Once upon a time, a landmark in Marine Lines, Wagle Sports store is now almost lost amidst the bustling energy of Princess Street. Originally established in 1865, owner, Manohar Wagle has been running the store for over 30 years, “My great grandfather Shri Raghunath Wagle used to own a perfume store at Lokmanya Tilak Marg. His association with the British officers led him to set up the sports store,” says Wagle.
At the time, British officers used to live in Crawford Market with their barracks located at Marine Lines. While travelling from the barracks to their residence, the ritual visit to Raghunath Wagle’s perfume shop turned into a business deal between the perfume owner and his military clientele.
“Considering the fact that there were no sports shops in India, we had to order material from England and received the items at least six months later,” explained Wagle, “Since we were the only sports store at the time, we used to get orders from as far as Aden in the west to Hong Kong in the east. It was only around the 1900s that the sports industry began blossoming in India.” This is when competition slowly rose. Wagle mentions certain unethical principles that were adopted by other sport store owners, which his forefathers refused to embrace.
In those times, hockey was the preferred sport, over the years it shifted to cricket and football. “I believe television is what creates the strongest impact, whichever sport is telecast more often, it becomes the most popular,” sighs Wagle.
But what is it that makes Wagle Sports store different from every other local sports shop? It is not everywhere that you can buy archery equipments, fibreglass catapults, pogo sticks, croquet sets, surf boards and pretty much anything related to sports. Celebrities and sports personalities often frequent Wagle Sports store, “Saif Ali Khan bought pellets for his air gun, Juhi Chawla got the case for her Miss India trophy made by us. In my grandfather’s time, Vijay Hazare and Vijay Merchant used to buy their equipment from us,” shares Wagle. He wistfully adds, “Now sportsmen are gifted everything. That is why we have not seen sportsmen like Sachin Tendulkar.”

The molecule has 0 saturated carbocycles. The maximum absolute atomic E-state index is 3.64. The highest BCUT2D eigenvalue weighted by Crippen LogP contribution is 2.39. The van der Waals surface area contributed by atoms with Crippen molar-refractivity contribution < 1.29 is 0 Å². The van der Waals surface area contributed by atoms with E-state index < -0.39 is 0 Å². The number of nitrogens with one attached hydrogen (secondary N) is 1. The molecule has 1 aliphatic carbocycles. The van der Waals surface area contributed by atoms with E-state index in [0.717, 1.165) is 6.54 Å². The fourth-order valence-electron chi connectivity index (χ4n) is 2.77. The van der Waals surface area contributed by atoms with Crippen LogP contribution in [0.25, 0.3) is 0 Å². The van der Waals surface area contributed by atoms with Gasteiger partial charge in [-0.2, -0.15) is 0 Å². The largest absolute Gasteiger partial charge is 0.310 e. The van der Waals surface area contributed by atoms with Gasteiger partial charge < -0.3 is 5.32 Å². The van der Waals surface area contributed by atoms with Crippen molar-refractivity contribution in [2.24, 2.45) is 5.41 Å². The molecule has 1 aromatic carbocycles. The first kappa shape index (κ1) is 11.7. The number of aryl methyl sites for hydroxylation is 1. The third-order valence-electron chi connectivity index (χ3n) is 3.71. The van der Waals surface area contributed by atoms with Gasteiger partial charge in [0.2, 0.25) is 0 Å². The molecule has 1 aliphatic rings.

Matter of integrity
In 2006, Wagle Sports store organised a seminar, ‘Doping in Sports’, in which they highlighted the hazardous results of using steroids and the distinct difference between food supplements and steroids. Their addition of whey protein jars and vibro belts are clearly a recent inclusion to their sporting goods, “We are very old and traditional in a certain sense, we will not sell you something that is not good for you. For a long time, I resisted stocking them. I will not keep amino acids or keratin which is harmful to the kidney, however, because of overwhelming demand I have kept whey protein and vibro belts,” sighs Wagle, who refrains from promoting them to customers who are keen on buying the products. It is rare to find an individual in the sporting goods business who has not succumbed to the pressures of endorsing artificial, possibly even unsafe merchandise, and continues to propagate a healthier, more natural way of fitness. “When steppers were very popular, I often told customers, you might as well take the stairs!” laughs Wagle.